All posts tagged: Sant Feliú de Llobregat

Nulo Conjures “Supernatural” in Sant Feliu de Llobregat, Spain

Nulo Conjures “Supernatural” in Sant Feliu de Llobregat, Spain

“In this artwork, nature and its forces are represented,” says the artist of the newest “12+1” project.

NULO. “Sobrenatural”. Contorno Urbano Foundation/12 + 1 Project. Sant Feliu de Llobregat, Spain. (photo © Alex Miró)

A recent act of extreme weather in Italy inspired this new mural in Sant Feliu de Llobregat by Lucia Pintos (aka Nulo) from Montevideo, Uruguay. A huge storm had devastated an entire forest, destroying thousands of trees, scattered like toothpicks across the mountains and land.

Nulo says that she thinks of nature as a balance of two forces: dynamic and static. Despite the power of the wind to mold mountains and transform landscapes, she also concentrates on the static force of the trees roots, which hold them in place until they snap.

NULO. “Sobrenatural”. Contorno Urbano Foundation/12 + 1 Project. Sant Feliu de Llobregat, Spain. (photo © Alex Miró)

In the face of such a torrent of power, she admires the countervailing power of resistance. Of the trees and mountains and stones, she says, “They don’t give up, they don’t fall, they don’t let the wind win.”

You can see these forces at play in this abstraction that may also remind you of earth science diagrams, but this one does capture the energy Nulo is going for, capturing “Two equal forces that, at the same time, are completely different,” she says.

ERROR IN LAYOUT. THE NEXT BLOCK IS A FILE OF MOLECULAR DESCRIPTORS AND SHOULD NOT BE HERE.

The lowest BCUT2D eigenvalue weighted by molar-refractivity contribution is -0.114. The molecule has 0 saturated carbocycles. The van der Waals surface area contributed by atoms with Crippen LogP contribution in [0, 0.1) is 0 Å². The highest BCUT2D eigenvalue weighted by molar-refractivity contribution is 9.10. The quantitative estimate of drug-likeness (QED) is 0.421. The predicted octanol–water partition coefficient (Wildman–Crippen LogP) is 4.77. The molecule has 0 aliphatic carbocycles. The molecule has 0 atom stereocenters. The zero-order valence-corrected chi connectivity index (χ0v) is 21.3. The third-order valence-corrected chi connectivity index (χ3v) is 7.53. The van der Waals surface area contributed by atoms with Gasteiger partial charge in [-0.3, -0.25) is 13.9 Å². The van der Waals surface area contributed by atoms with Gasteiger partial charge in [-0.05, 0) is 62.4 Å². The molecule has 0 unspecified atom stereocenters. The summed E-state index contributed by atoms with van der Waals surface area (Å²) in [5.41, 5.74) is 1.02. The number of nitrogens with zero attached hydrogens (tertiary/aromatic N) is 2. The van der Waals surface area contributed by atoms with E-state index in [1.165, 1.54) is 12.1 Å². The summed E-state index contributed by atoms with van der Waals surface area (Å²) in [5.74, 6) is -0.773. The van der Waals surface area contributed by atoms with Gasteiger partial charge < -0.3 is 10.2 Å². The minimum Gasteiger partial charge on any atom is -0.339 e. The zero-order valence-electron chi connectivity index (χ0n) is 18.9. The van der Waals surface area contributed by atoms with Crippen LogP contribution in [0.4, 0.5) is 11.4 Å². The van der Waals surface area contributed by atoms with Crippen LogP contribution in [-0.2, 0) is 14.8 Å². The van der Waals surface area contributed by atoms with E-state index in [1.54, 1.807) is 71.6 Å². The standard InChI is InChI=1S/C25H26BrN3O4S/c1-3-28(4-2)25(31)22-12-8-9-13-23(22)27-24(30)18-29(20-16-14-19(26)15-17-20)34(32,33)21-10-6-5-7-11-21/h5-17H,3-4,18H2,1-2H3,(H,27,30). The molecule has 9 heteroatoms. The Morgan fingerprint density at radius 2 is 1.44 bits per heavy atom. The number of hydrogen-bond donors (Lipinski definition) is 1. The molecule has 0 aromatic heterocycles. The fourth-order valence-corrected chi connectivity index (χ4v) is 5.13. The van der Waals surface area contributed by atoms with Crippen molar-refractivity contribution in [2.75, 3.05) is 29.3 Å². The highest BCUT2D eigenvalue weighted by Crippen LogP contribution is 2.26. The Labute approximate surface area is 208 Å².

NULO. “Sobrenatural”. Contorno Urbano Foundation/12 + 1 Project. Sant Feliu de Llobregat, Spain. (photo © Alex Miró)

NULO. “Sobrenatural”. Contorno Urbano Foundation/12 + 1 Project. Sant Feliu de Llobregat, Spain. (photo © Alex Miró)


Contorno Urbano Foundation – 12 + 1 Project

As FUNDACIÓ CONTORNO URBANO ends another year of their project called “12 + 1”, the community-based organization expands from one wall to four. Collectively they give opportunities to artists to paint in public and to the people on the street to appreciate the processes, techniques, and motivations that artists employ in the creation. The model for engagement is similar to many yet entirely separate from previous notions of public art: an engaged responsible program that is accountable to community yet still gives wide berth to the individual styles of the artists and their need to express ideas or experiment with new approaches.

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ESCIF “La Pared Es Nuestra”. Sant Feliu de Llobregat. Barcelona

ESCIF “La Pared Es Nuestra”. Sant Feliu de Llobregat. Barcelona

When Street Artists and graffiti vandals are looking for a spot in public space they sometimes claim a wall as their own – even if someone else owns it. It’s a bit of hubris, but it helps with the street credibility among peers. In the case of this neighborhood in Barcelona, the whole neighborhood owns the wall – and Street Artist Escif knows it.

Escif. “La Pared es Nuestra”. A project between Contorno Urbano Foundation, Kaligrafics and The Municipality of Sant Feliu de Llobregat. (photo © Clara Antón)

Winner of a competition among 300 international and national Street Artists last summer/fall on which BSA was part of the jury, the Spanish Street Artist has now completed his new mural in Sant Feliu de Llobregat entitled “La pared es nuestra” (The Wall is Ours). The wall borders the central square of outdoor civic life in a community of working people who coalesced and actively fought government neglect and resisted private capital brutality in the 1970s to create streets, services, and public space for themselves here.